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Four Special Olympics Athletes Go To Japan


Media Release

For immediate release

12 February 2004

Four Special Olympics Athletes Go To Japan For Winter Games

On Tuesday, 17th February, a team of four Special Olympics athletes and three coaches will be flying away from New Zealand’s scorching heat to touch down in the middle of Japan’s icy winter to participate in the 2004 Special Olympics Nippon National Winter Games.

The athletes, who are competing in skiing and ice-skating, have been training for almost six months to be at their best for the Games. Their training, however, has had to extend far beyond the sports field, with the athletes needing to come to terms with living for two weeks in a country where English is not the first language, and meals are very different to our Western cuisine.

“A month ago we visited a Japanese restaurant in order to try out the unusual food and practice our Japanese,” says Dave Pryor who’s traveling with the team as the Head of the Delegation. “The athletes really enjoyed the experience and are very excited about the trip.”

Duncan Sheffield (skiing), Nicholas Apperley (ice-skating), Michael Holdsworth (skiing) and Peter Cullwick (skiing) were picked for their outstanding abilities in their relative sports. Accompanied by Mr Pryor and Coaches Brian Benn and Eric Apperley, the team of seven are the first New Zealand team to be invited to the Games in Japan, and it’s hoped that the invitation will become a regular one.

“Going overseas is a fantastic opportunity for these athletes as it enables them to compete against a wider variety of athletes at their level, and to learn new skills both on and off the sports arena,” says Special Olympics New Zealand Chairman Robin Sheffield. “I am pleased Special Olympics received the invitation and hope to extend a reciprocal one to Special Olympics Japan for our own National Winter Games to be held in August this year.”



“I’m very proud of the team’s achievements and wish them all the best,” says Mr Sheffield. “However, we have an oath in Special Olympics which we always adhere to: ‘Let me win, but if I cannot win, let me be brave in the attempt’. I would be delighted if any of our athletes were to win medals, but I will be just as pleased knowing that they have been brave in their attempt.”

ENDS

Duncan Sheffield is a member of Special Olympics Tamaki (Auckland) and is involved in skiing and tenpin bowling. Nicholas Apperley and his father Eric have been involved in ice-skating for over three years with Special Olympics Canterbury. Michael Holdsworth skis and swims competitively with Special Olympics Wellington and Peter Cullwick, who lives in Napier, skis and plays soccer for Special Olympics Hawkes Bay.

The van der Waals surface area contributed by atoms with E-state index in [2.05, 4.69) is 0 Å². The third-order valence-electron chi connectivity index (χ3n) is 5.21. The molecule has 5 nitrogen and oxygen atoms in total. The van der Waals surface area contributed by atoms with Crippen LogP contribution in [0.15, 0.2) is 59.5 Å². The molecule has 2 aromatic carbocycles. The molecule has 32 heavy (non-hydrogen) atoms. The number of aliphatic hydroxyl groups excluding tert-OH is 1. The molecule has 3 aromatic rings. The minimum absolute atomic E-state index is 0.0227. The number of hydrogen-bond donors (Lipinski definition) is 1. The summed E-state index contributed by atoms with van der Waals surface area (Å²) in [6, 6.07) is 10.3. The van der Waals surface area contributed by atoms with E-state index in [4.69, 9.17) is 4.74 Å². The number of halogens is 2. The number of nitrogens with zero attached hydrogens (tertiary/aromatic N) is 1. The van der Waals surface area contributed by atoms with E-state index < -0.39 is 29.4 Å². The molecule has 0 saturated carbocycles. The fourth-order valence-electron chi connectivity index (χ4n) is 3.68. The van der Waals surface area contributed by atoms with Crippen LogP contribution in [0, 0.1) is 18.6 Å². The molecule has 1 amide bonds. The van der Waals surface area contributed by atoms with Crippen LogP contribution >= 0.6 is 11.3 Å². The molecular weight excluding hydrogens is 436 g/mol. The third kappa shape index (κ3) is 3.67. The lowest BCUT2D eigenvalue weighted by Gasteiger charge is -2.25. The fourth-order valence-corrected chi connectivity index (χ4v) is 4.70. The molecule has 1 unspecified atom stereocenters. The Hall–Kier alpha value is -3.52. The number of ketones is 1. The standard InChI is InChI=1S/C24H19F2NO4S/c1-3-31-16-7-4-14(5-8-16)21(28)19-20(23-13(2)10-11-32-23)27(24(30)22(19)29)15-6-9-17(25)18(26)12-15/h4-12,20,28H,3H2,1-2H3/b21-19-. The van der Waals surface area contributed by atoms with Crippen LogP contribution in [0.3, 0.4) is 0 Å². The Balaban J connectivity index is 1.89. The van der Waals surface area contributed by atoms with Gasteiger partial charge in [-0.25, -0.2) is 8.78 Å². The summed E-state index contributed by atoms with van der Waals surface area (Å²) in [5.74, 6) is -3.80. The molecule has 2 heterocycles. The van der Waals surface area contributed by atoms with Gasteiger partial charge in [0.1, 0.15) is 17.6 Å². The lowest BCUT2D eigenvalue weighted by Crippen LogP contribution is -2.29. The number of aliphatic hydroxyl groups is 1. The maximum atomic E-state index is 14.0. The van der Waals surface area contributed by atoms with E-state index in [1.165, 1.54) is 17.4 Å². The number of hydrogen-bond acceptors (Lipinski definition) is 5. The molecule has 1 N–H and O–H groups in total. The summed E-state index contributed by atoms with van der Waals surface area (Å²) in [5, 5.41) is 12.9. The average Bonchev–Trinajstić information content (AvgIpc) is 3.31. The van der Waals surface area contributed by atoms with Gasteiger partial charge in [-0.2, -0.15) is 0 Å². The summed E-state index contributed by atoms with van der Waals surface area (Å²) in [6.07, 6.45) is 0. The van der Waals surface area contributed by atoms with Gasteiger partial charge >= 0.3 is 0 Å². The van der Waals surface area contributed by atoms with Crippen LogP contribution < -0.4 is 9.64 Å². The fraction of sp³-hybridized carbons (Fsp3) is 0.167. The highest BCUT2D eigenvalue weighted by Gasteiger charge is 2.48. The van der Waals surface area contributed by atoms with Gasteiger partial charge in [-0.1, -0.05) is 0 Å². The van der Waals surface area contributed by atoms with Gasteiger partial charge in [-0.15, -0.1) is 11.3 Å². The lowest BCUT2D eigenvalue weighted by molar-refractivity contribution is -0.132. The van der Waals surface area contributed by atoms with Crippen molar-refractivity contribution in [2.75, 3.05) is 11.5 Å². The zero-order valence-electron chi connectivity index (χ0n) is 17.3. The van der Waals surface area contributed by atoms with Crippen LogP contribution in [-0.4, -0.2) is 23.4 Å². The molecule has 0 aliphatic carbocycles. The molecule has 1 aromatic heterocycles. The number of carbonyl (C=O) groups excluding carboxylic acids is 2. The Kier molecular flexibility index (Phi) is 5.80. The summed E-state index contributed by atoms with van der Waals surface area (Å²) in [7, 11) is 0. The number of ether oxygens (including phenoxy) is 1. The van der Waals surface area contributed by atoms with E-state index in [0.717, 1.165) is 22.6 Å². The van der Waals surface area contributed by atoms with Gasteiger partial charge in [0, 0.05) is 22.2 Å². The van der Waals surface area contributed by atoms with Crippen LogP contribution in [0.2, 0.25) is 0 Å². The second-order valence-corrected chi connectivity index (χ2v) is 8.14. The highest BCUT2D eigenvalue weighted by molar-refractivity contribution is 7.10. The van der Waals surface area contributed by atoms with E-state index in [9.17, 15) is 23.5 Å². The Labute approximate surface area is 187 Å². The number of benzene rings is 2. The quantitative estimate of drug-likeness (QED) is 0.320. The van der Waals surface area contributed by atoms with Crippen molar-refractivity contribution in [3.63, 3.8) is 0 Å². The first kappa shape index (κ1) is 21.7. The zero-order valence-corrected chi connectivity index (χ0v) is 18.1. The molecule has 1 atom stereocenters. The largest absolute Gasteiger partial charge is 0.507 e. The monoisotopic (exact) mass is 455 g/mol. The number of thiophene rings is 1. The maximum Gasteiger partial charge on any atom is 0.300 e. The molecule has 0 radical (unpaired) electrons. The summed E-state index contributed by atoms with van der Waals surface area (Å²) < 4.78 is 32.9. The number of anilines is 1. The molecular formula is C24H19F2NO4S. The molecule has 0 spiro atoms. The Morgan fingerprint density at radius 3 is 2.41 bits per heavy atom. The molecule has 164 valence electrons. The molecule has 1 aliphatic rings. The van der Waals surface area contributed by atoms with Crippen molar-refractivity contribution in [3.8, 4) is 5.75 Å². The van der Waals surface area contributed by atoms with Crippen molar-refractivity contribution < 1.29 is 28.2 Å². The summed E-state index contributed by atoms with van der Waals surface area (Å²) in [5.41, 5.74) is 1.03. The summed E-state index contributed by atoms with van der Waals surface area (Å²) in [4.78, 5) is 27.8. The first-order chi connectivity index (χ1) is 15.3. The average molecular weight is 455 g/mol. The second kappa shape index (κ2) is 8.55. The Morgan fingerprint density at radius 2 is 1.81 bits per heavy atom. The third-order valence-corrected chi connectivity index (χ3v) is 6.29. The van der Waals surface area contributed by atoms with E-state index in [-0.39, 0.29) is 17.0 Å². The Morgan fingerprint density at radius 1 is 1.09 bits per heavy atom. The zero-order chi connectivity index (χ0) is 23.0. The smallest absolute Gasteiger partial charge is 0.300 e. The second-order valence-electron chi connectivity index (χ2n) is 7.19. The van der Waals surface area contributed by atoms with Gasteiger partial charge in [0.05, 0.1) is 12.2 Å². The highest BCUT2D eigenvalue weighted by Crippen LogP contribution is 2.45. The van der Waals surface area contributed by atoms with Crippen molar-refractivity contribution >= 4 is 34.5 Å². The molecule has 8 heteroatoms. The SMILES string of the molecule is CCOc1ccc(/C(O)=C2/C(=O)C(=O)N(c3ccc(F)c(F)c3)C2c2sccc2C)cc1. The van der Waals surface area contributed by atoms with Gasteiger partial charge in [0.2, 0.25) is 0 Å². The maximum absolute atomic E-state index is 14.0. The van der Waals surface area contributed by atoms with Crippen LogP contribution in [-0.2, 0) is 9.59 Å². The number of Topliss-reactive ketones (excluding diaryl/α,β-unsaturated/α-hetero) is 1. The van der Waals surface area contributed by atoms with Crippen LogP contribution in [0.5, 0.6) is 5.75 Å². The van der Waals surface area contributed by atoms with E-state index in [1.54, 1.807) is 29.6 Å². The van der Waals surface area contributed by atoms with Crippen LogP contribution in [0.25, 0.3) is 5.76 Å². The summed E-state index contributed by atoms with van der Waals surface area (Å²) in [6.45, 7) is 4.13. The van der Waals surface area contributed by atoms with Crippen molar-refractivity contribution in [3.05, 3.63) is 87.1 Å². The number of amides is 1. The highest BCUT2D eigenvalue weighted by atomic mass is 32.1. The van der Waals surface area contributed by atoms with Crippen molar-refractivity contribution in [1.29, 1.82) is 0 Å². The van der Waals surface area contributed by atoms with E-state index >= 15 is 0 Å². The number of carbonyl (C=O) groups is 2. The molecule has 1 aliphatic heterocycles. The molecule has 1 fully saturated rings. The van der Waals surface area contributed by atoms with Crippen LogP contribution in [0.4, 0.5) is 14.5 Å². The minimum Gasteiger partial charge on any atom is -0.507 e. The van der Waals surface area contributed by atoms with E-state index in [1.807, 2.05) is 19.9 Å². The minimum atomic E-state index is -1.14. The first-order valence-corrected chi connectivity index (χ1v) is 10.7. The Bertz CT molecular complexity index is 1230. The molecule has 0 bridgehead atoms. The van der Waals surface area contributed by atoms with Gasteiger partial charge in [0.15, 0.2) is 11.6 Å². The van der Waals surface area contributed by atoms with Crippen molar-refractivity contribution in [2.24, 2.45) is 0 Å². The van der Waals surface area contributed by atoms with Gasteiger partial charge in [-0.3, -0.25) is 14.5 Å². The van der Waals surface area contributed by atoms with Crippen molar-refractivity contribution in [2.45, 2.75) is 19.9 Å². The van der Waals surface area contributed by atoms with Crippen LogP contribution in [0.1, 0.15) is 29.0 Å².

The 2004 Nippon National Winter Games are being held for three days from the 27th - 29th February, with the team away from the 17tth February to the 2nd of March. All media are invited to farewell the team at Auckland airport on the 17tth, and to welcome them home to their domestic airports on the 2nd March.

Notes for Editors: Special Olympics New Zealand (SONZ) is a registered charitable organisation which has operated throughout New Zealand since 1983. It is dedicated to providing sports training and competition for children and adults with an intellectual disability. SONZ emphasises participation for individuals at all levels of ability, achieving personal best performances, and regular coaching, training and competition for all athletes. Just under 3500 athletes currently participate on a regular basis. SONZ is supported by Sky City Auckland, SPARC and Provender.

Special Olympics was founded in the US in 1968 by Eunice Kennedy Shriver. There are more than 150 accredited national programmes world wide. The flagship events for the movement are the international Special Olympics World Games, which are held every two years alternating between summer and winter games. The last summer games were held in Dublin, Ireland, in June 2003. New Zealand athletes brought home 60 medals, including 20 gold.

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